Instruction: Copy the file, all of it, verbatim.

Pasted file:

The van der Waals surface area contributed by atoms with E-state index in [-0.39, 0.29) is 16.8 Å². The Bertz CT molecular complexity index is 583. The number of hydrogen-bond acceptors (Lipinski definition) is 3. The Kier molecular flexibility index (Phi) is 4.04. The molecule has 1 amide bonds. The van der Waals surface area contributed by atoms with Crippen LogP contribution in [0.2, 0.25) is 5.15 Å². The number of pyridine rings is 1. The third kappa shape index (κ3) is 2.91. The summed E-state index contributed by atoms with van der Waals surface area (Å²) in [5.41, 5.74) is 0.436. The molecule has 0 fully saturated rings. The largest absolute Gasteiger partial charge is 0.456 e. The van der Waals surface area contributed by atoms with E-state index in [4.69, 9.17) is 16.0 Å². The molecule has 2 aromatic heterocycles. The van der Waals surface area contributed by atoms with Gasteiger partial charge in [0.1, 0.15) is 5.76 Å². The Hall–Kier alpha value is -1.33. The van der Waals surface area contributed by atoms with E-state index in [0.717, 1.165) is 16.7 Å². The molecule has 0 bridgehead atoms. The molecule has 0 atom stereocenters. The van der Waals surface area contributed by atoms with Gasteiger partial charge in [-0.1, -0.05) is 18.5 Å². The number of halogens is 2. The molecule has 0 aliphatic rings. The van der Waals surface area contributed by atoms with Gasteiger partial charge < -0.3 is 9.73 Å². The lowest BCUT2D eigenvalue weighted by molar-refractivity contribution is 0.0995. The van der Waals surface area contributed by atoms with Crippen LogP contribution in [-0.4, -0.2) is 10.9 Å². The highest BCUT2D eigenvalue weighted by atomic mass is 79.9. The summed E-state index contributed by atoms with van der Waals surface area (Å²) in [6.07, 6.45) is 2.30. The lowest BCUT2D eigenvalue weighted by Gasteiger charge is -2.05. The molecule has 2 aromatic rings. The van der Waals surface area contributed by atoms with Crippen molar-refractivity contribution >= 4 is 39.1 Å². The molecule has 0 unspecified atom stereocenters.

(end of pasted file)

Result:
The van der Waals surface area contributed by atoms with E-state index in [-0.39, 0.29) is 16.8 Å². The Bertz CT molecular complexity index is 583. The number of hydrogen-bond acceptors (Lipinski definition) is 3. The Kier molecular flexibility index (Phi) is 4.04. The molecule has 1 amide bonds. The van der Waals surface area contributed by atoms with Crippen LogP contribution in [0.2, 0.25) is 5.15 Å². The number of pyridine rings is 1. The third kappa shape index (κ3) is 2.91. The summed E-state index contributed by atoms with van der Waals surface area (Å²) in [5.41, 5.74) is 0.436. The molecule has 0 fully saturated rings. The largest absolute Gasteiger partial charge is 0.456 e. The van der Waals surface area contributed by atoms with E-state index in [4.69, 9.17) is 16.0 Å². The molecule has 2 aromatic heterocycles. The van der Waals surface area contributed by atoms with Gasteiger partial charge in [0.1, 0.15) is 5.76 Å². The Hall–Kier alpha value is -1.33. The van der Waals surface area contributed by atoms with E-state index in [0.717, 1.165) is 16.7 Å². The molecule has 0 bridgehead atoms. The molecule has 0 atom stereocenters. The van der Waals surface area contributed by atoms with Gasteiger partial charge in [-0.1, -0.05) is 18.5 Å². The number of halogens is 2. The molecule has 0 aliphatic rings. The van der Waals surface area contributed by atoms with Gasteiger partial charge < -0.3 is 9.73 Å². The lowest BCUT2D eigenvalue weighted by molar-refractivity contribution is 0.0995. The van der Waals surface area contributed by atoms with Crippen LogP contribution in [-0.4, -0.2) is 10.9 Å². The highest BCUT2D eigenvalue weighted by atomic mass is 79.9. The summed E-state index contributed by atoms with van der Waals surface area (Å²) in [6.07, 6.45) is 2.30. The lowest BCUT2D eigenvalue weighted by Gasteiger charge is -2.05. The molecule has 2 aromatic rings. The van der Waals surface area contributed by atoms with Crippen molar-refractivity contribution >= 4 is 39.1 Å². The molecule has 0 unspecified atom stereocenters.